Tara Copp writes: Defense Secretary Lloyd Austin said the United States will continue to help Taiwan and other allies in the Pacific defend themselves against aggression from China even as he said a new, more transparent relationship with Beijing is desired.
Emanuele Rossi writes for Formiche: Più Taiwan si crea connessioni internazionali, più penetra all’interno dei sistemi multilaterali, più certe dinamiche vengono mosse e percepite come quelle di una realtà indipendente, più è difficile per Pechino spezzare questi legami
Samuel Hui and Wang Kai-Chun, Taipei, write for East Asia Forum: On 7 July White House Asia tsar Kurt Campbell stated ‘we support a strong unofficial relationship with Taiwan; we do not support Taiwan independence’, drawing an even clearer line on the US position regarding Taiwan. This came after he affirmed in June that the Biden administration is confident in the current framework that governs relations between mainland China, Taiwan and the United States.
go to East Asia Forum website: Clarifying US commitments to Taiwan | East Asia Forum
Conor Kennedy writes for Jamestown Foundation: The threat of the People’s Liberation Army (PLA) using military force to coerce or perhaps launch an amphibious invasion of Taiwan has received significant attention in the past year. Meanwhile, the recent commissioning of the PLA Navy’s first Type-075 amphibious assault ship has further highlighted China’s developing amphibious capabilities (South China Morning Post, May 9). At the same time, the apparent shortage of amphibious lift required to execute large-scale landing operations leaves many wondering whether China is serious about its threats against Taiwan. The U.S. Department of Defense’s 2020 China Military Power Report notes the PLA’s focus on ocean-going amphibious platforms rather than a large fleet of traditional landing ships and craft suggests that a direct beach-assault operation is less likely at the moment (Office of the Secretary of Defense, September 1, 2020).
go to Jamestown Foundation website: Ramping the Strait: Quick and Dirty Solutions to Boost Amphibious Lift – Jamestown
Sadia Rahman and Namrata Hasija write for ORF: Education diplomacy is one of the facets in the process of building mutually beneficial and reciprocal relationships between nation states. Opting for the trajectory of the education diplomacy model is instrumental for the establishment and strengthening of any two states’ bilateral relationship. The internalisation of higher education has availed several opportunities for convergences; thus, this article intends to introduce education diplomacy as an effective soft power tool in establishing a robust bilateral relationship between India and Taiwan.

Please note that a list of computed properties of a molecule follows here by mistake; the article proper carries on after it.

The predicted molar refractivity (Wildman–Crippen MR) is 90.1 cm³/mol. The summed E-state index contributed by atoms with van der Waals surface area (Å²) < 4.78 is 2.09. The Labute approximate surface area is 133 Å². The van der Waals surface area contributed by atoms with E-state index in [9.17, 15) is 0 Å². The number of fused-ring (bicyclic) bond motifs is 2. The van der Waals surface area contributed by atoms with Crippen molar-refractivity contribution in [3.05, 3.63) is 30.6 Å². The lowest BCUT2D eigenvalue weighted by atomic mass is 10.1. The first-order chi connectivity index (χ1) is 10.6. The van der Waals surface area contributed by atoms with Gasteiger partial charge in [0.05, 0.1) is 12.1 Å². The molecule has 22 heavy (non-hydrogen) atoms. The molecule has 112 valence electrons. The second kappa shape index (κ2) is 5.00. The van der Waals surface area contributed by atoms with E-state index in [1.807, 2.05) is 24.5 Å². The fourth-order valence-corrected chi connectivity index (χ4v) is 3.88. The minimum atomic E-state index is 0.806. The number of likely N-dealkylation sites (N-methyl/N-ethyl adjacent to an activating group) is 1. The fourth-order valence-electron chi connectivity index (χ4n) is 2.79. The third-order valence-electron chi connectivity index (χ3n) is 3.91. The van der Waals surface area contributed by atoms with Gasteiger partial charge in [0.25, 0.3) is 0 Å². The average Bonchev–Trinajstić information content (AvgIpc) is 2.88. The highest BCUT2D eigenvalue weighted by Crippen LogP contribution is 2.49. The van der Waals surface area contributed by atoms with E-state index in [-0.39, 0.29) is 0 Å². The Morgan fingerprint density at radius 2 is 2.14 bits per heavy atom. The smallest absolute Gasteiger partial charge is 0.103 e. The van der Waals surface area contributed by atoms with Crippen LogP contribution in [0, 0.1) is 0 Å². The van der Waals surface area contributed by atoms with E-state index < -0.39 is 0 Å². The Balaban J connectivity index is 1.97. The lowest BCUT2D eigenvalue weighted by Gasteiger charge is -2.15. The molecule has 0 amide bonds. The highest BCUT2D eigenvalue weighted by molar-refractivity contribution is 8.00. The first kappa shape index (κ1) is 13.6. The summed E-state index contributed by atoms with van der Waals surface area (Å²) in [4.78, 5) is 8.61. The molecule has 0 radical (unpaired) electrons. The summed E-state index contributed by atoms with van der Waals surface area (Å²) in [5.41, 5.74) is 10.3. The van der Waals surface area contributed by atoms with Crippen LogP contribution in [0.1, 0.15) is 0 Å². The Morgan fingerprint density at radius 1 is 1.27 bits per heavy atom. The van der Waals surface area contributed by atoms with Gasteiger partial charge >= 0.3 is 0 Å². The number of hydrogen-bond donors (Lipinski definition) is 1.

go to ORF website: Education diplomacy to improve India-Taiwan relations? | ORF (orfonline.org)
Rajaram Panda writes for VIF: Like the South China Sea, the Taiwan Straits is another flashpoint in the Indo-Pacific region. Both have the China factor where it is flexing its military muscle. While in the South China Sea, it is in conflict with some other Asian countries which make sovereignty claims in the parts of the sea that fall within their exclusive economic zones, China claims the South China Sea almost in its entirety. It has not only been engaged in island-building and militarisation activities, its naval vessels have been sailing on a continuing basis in other claimants’ fishing zones.
Ryan Hass writes for Brookings: The decision that Taiwan’s voters reach in the December referendum on whether to reverse President Tsai Ing-wen’s decision to allow importation of U.S. pork containing ractopamine could have significant strategic reverberations. The fate of this referendum could go a long way toward determining Taiwan’s trade competitiveness in the coming decade.
The relations between Japan and Taiwan have traditionally been cordial in all areas of their bilateral relations. The outcome of the recent summit between Japanese Prime Minister Yoshihide Suga and American President Joseph R. Biden offers yet another indication that Tokyo treats Taiwan’s defence and security as one of its topmost foreign policy priorities. It also indicates that Tokyo is determined to work with Washington to checkmate any potential Chinese aggression against Taiwan.
On July 9, 1971, former US secretary of state Henry Kissinger made a secret trip to China, unveiling a new era for the China-US’ relations. Fifty years later, amid growing difficulties of relations between the world’s two largest economies, the 98-year-old former US official called for maintaining the essence of this trip – the commitment of both sides to end conflicts by putting aside divergences and seeking dialogue.
Henry Kissinger. File photo: VCG